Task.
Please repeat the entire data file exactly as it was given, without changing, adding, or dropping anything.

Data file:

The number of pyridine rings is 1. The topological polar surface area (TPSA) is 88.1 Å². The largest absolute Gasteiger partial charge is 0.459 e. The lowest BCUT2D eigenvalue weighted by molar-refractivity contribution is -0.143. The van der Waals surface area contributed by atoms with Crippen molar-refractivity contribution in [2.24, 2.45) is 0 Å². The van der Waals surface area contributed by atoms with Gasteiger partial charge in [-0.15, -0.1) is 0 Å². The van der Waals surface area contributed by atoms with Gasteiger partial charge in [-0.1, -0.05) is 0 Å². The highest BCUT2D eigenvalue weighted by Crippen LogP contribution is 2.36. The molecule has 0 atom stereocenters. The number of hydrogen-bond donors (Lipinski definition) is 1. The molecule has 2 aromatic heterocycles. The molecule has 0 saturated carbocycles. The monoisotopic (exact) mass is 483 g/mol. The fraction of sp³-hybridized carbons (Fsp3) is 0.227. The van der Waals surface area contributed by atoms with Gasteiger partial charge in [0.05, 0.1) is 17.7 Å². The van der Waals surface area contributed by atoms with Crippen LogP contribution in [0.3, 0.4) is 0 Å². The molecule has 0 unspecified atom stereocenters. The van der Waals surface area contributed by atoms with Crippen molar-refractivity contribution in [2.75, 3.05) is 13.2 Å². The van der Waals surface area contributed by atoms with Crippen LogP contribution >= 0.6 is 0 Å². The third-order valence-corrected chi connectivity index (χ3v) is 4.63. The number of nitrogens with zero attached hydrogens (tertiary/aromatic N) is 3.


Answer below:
The number of pyridine rings is 1. The topological polar surface area (TPSA) is 88.1 Å². The largest absolute Gasteiger partial charge is 0.459 e. The lowest BCUT2D eigenvalue weighted by molar-refractivity contribution is -0.143. The van der Waals surface area contributed by atoms with Crippen molar-refractivity contribution in [2.24, 2.45) is 0 Å². The van der Waals surface area contributed by atoms with Gasteiger partial charge in [-0.15, -0.1) is 0 Å². The van der Waals surface area contributed by atoms with Gasteiger partial charge in [-0.1, -0.05) is 0 Å². The highest BCUT2D eigenvalue weighted by Crippen LogP contribution is 2.36. The molecule has 0 atom stereocenters. The number of hydrogen-bond donors (Lipinski definition) is 1. The molecule has 2 aromatic heterocycles. The molecule has 0 saturated carbocycles. The monoisotopic (exact) mass is 483 g/mol. The fraction of sp³-hybridized carbons (Fsp3) is 0.227. The van der Waals surface area contributed by atoms with Gasteiger partial charge in [0.05, 0.1) is 17.7 Å². The van der Waals surface area contributed by atoms with Crippen LogP contribution in [0.3, 0.4) is 0 Å². The molecule has 0 unspecified atom stereocenters. The van der Waals surface area contributed by atoms with Crippen molar-refractivity contribution in [2.75, 3.05) is 13.2 Å². The van der Waals surface area contributed by atoms with Crippen LogP contribution >= 0.6 is 0 Å². The third-order valence-corrected chi connectivity index (χ3v) is 4.63. The number of nitrogens with zero attached hydrogens (tertiary/aromatic N) is 3.